UK House Prices Picked Up in July, May Drop in Late Autumn

UK house prices grew 1.7 percent in July compared to June as activity bounced back, according to figures released by the Nationwide Building Society on Friday.

House prices may, however, fall again as labor conditions worsen later in the year, experts warn.

Julys monthly gain, after seasonal adjustments, recovered the ground lost in June when housing prices dropped 1.6 percent. Overall, the annual growth rate stands at 1.5 percent (pdf).

“The bounce back in prices reflects the unexpectedly rapid recovery in housing market activity since the easing of lockdown restrictions,” Robert Gardner, Nationwides chief economist, said in a statement.

Pent-up demand is coming through. Nationwides earlier research found that some people began to reassess their housing needs and preferences during lockdown. Around 15 percent of people surveyed in May (pdf) were considering moving as a result of life in lockdown.

The UK was under strict lockdown for three months from late March to June to try to prevent the spread of the CCP (Chinese Communist Party) virus before a multi-phased easing began in England from early July.

Stamp Duty Holiday

The UK government temporarily reduced Stamp Duty Land Tax on residential property purchases from July 8 until March 13, 2021, inclusive. Buyers only start to pay stamp duty on the amount above £500,000. This relief applies not just to first-time buyers, but also to all home movers.

The nine-month stamp duty holiday provides the greatest savings for those in London and South England where average house prices are significantly higher, Nationwides research found.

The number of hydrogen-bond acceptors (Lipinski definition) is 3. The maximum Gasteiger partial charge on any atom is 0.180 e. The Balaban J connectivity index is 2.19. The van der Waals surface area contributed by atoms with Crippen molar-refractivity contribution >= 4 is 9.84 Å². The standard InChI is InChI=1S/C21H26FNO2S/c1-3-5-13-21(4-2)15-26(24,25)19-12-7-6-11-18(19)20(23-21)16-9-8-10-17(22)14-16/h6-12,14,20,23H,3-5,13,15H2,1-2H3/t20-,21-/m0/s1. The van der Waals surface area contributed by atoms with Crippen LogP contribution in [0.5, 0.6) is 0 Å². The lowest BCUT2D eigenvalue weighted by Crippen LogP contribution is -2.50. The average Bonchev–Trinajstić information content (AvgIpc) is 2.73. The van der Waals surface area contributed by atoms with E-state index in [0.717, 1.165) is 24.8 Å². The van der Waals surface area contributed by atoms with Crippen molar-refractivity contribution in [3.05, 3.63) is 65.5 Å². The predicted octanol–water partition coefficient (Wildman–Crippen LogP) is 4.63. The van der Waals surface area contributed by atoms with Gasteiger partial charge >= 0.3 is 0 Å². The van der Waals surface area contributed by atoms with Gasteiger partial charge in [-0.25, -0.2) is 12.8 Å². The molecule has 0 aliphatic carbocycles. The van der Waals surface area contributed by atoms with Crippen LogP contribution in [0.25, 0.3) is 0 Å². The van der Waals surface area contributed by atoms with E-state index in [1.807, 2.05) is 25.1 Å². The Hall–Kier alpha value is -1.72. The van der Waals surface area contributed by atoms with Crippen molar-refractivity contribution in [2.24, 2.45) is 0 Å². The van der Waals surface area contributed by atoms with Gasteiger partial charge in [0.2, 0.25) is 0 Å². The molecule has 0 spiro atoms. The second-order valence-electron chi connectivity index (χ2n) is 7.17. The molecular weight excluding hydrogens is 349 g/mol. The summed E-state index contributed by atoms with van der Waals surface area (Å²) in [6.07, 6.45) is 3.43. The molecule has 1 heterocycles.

It is estimated around 90 percent of owner-occupier transactions in England will pay no stamp duty under this holiday scheme. The stamp duty holiday is expected to provide further support to the housing market in the near term, Gardner said.

Estate agents are seeing an increase in interest from buyers.

For example, David Hill, director of sales for March & Parsons in Chiswick, West London, told prospective customers in a recent letter that new buyer registrations in June were up 36 percent compared to June 2019, something he attributed to the temporary reduction in stamp duty.

Hill also said that it was looking to be a busy summer, with full asking prices being achieved and properties now moving faster on the market.

Axe Waiting to Fall

However, with the government-sponsored furlough scheme coming to an end in October, labor market conditions are expected to weaken and will dampen housing market activity for a time again, Gardner warned.

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